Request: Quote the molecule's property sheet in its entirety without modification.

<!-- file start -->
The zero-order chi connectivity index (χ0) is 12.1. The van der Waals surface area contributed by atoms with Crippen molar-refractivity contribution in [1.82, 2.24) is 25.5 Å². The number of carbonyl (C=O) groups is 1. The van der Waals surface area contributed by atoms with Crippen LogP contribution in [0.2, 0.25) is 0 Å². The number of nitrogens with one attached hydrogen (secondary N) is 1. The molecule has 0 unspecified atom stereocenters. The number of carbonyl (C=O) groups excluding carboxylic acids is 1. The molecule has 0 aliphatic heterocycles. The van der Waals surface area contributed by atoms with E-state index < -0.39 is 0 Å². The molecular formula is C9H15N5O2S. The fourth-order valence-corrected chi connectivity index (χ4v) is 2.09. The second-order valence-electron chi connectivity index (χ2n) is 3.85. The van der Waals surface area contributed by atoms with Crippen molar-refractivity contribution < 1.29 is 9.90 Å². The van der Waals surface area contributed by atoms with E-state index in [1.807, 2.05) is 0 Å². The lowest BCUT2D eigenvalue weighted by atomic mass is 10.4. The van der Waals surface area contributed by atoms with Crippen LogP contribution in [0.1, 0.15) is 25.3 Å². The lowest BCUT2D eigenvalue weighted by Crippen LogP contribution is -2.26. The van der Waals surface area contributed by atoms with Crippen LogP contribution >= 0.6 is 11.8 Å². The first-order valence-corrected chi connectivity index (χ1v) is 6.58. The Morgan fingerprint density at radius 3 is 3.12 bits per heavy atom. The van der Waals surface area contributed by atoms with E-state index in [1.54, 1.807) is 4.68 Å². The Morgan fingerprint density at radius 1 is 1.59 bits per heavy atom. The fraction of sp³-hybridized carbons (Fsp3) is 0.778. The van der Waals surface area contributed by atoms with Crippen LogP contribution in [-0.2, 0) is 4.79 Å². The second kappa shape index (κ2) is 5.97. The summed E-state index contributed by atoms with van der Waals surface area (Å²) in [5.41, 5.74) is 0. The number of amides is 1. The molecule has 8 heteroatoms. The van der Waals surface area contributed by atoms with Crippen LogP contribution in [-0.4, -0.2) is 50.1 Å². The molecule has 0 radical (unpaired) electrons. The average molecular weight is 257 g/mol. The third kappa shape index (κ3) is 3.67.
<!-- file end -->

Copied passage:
The zero-order chi connectivity index (χ0) is 12.1. The van der Waals surface area contributed by atoms with Crippen molar-refractivity contribution in [1.82, 2.24) is 25.5 Å². The number of carbonyl (C=O) groups is 1. The van der Waals surface area contributed by atoms with Crippen LogP contribution in [0.2, 0.25) is 0 Å². The number of nitrogens with one attached hydrogen (secondary N) is 1. The molecule has 0 unspecified atom stereocenters. The number of carbonyl (C=O) groups excluding carboxylic acids is 1. The molecule has 0 aliphatic heterocycles. The van der Waals surface area contributed by atoms with E-state index < -0.39 is 0 Å². The molecular formula is C9H15N5O2S. The fourth-order valence-corrected chi connectivity index (χ4v) is 2.09. The second-order valence-electron chi connectivity index (χ2n) is 3.85. The van der Waals surface area contributed by atoms with Crippen molar-refractivity contribution < 1.29 is 9.90 Å². The van der Waals surface area contributed by atoms with E-state index in [1.807, 2.05) is 0 Å². The lowest BCUT2D eigenvalue weighted by atomic mass is 10.4. The van der Waals surface area contributed by atoms with Crippen LogP contribution in [0.1, 0.15) is 25.3 Å². The lowest BCUT2D eigenvalue weighted by Crippen LogP contribution is -2.26. The van der Waals surface area contributed by atoms with Crippen LogP contribution >= 0.6 is 11.8 Å². The first-order valence-corrected chi connectivity index (χ1v) is 6.58. The Morgan fingerprint density at radius 3 is 3.12 bits per heavy atom. The van der Waals surface area contributed by atoms with E-state index in [1.54, 1.807) is 4.68 Å². The Morgan fingerprint density at radius 1 is 1.59 bits per heavy atom. The fraction of sp³-hybridized carbons (Fsp3) is 0.778. The van der Waals surface area contributed by atoms with Crippen LogP contribution in [-0.2, 0) is 4.79 Å². The second kappa shape index (κ2) is 5.97. The summed E-state index contributed by atoms with van der Waals surface area (Å²) in [5.41, 5.74) is 0. The number of amides is 1. The molecule has 8 heteroatoms. The van der Waals surface area contributed by atoms with Crippen LogP contribution in [-0.4, -0.2) is 50.1 Å². The molecule has 0 radical (unpaired) electrons. The average molecular weight is 257 g/mol. The third kappa shape index (κ3) is 3.67.